Fillable Fly-Through


Build the form described in this fly-through and you’ll understand the basics. The rest of this User’s Guide will fill in the details of Fillable's operation, introducing additional functions and showing you alternative ways of doing some of the things covered in the fly-through.

Constructing a fillable form with Fillable is easy. You start with a  “flat” PDF image of your form; it looks like a form but can’t be filled in. Using Fillable, you lay out fields over the PDF image. When you save it, the fields are “baked into” the PDF and it becomes fillable. Then any user can open it in Preview, fill it in, and save it.

You love chinchillas so much that you’ve decided to start “Chinchillas-R-Us,” a business boarding them. One thing you’ll need will be a registration form to check in new clients.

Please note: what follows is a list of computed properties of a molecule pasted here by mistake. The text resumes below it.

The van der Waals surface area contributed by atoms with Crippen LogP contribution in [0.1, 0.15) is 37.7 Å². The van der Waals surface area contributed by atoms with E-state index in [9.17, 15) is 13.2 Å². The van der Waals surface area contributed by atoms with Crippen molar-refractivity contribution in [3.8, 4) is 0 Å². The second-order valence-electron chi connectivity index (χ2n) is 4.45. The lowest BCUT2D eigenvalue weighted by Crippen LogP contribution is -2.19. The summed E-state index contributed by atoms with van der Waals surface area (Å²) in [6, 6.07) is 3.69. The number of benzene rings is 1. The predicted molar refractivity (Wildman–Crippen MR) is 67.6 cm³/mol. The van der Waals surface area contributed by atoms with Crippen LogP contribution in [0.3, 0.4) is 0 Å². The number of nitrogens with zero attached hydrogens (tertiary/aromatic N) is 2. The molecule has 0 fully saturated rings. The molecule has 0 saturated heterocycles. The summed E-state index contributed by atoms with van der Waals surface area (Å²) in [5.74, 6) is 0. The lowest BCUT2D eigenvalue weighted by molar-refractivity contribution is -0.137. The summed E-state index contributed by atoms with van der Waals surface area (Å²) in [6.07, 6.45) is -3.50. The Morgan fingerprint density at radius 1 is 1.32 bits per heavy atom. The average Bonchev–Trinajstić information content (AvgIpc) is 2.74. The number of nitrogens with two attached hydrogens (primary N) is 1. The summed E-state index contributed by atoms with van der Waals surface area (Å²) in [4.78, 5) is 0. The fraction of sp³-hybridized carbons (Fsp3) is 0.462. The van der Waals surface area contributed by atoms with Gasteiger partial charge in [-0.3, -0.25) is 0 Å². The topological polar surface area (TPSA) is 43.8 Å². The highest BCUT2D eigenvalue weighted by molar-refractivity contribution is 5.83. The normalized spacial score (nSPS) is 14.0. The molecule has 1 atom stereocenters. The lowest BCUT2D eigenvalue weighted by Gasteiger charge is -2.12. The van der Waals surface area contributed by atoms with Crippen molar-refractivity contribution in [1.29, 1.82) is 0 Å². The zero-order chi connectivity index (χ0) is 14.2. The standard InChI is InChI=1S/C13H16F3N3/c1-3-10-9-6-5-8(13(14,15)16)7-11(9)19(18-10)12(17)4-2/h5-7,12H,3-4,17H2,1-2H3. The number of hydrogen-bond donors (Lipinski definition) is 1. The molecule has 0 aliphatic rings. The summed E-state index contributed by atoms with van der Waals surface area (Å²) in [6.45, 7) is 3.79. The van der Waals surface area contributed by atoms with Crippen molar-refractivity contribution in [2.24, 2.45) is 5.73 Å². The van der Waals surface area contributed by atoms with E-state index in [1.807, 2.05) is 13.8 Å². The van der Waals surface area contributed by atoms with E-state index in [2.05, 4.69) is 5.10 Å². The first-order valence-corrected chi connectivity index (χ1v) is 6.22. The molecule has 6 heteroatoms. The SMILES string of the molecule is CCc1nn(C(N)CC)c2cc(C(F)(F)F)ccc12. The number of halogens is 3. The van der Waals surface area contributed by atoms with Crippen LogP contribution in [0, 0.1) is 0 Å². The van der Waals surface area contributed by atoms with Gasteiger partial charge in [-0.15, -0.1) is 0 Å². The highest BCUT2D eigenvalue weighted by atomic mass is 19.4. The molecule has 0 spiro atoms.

Legibility is important, so paper forms are out. You also want to make it easy for clients to download, complete, and print the form at home if they wish. That makes it easier on everyone because it lets you focus on the pet rather than the paperwork. You decide that a PDF fill-in form will fit your needs perfectly.

NOTE: In several places in this fly-through you’ll see a “PRO-TIP” heading indicating material that doesn’t strictly belong in the fly-through. It’s included because the context is perfect for introducing the additional useful information. You don’t have to be a pro to benefit from these tips, but they will make you feel like one. :-)d.


You use your favorite word processing or graphics app — such as Pages – to create the form. Then you save it as a PDF file. This gives you a “flat” form that could be printed out and filled in by hand. But it’s also the first step toward making the fill-in form you need.

Taking a peek ahead, this is what your completed form will look like when it’s filled in: